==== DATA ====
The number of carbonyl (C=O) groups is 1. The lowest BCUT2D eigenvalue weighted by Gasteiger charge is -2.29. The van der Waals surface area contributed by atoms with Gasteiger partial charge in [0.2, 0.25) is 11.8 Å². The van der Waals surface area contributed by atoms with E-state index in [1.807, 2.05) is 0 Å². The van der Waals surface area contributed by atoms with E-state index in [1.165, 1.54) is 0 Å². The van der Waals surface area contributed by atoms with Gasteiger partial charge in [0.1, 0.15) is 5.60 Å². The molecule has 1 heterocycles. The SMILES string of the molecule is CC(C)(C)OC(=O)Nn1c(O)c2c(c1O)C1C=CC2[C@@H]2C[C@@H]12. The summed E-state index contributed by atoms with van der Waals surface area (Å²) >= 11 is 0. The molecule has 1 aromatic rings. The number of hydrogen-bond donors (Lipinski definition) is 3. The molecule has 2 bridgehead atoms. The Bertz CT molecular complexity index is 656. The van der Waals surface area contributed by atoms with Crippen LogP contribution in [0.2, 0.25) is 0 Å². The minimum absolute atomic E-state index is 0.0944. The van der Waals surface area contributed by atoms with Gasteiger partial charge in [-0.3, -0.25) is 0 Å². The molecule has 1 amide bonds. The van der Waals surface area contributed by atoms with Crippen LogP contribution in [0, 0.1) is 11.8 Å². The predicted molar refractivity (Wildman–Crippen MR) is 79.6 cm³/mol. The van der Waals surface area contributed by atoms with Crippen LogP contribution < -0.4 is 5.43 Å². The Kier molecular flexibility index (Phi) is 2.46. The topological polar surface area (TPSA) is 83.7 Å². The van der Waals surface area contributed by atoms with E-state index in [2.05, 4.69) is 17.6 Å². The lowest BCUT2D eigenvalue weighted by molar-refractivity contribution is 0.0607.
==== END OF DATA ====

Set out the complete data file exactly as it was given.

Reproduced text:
The number of carbonyl (C=O) groups is 1. The lowest BCUT2D eigenvalue weighted by Gasteiger charge is -2.29. The van der Waals surface area contributed by atoms with Gasteiger partial charge in [0.2, 0.25) is 11.8 Å². The van der Waals surface area contributed by atoms with E-state index in [1.807, 2.05) is 0 Å². The van der Waals surface area contributed by atoms with E-state index in [1.165, 1.54) is 0 Å². The van der Waals surface area contributed by atoms with Gasteiger partial charge in [0.1, 0.15) is 5.60 Å². The molecule has 1 heterocycles. The SMILES string of the molecule is CC(C)(C)OC(=O)Nn1c(O)c2c(c1O)C1C=CC2[C@@H]2C[C@@H]12. The summed E-state index contributed by atoms with van der Waals surface area (Å²) >= 11 is 0. The molecule has 1 aromatic rings. The number of hydrogen-bond donors (Lipinski definition) is 3. The molecule has 2 bridgehead atoms. The Bertz CT molecular complexity index is 656. The van der Waals surface area contributed by atoms with Crippen LogP contribution in [0.2, 0.25) is 0 Å². The minimum absolute atomic E-state index is 0.0944. The van der Waals surface area contributed by atoms with Gasteiger partial charge in [-0.3, -0.25) is 0 Å². The molecule has 1 amide bonds. The van der Waals surface area contributed by atoms with Crippen LogP contribution in [0, 0.1) is 11.8 Å². The predicted molar refractivity (Wildman–Crippen MR) is 79.6 cm³/mol. The van der Waals surface area contributed by atoms with Crippen LogP contribution < -0.4 is 5.43 Å². The Kier molecular flexibility index (Phi) is 2.46. The topological polar surface area (TPSA) is 83.7 Å². The van der Waals surface area contributed by atoms with E-state index in [2.05, 4.69) is 17.6 Å². The lowest BCUT2D eigenvalue weighted by molar-refractivity contribution is 0.0607.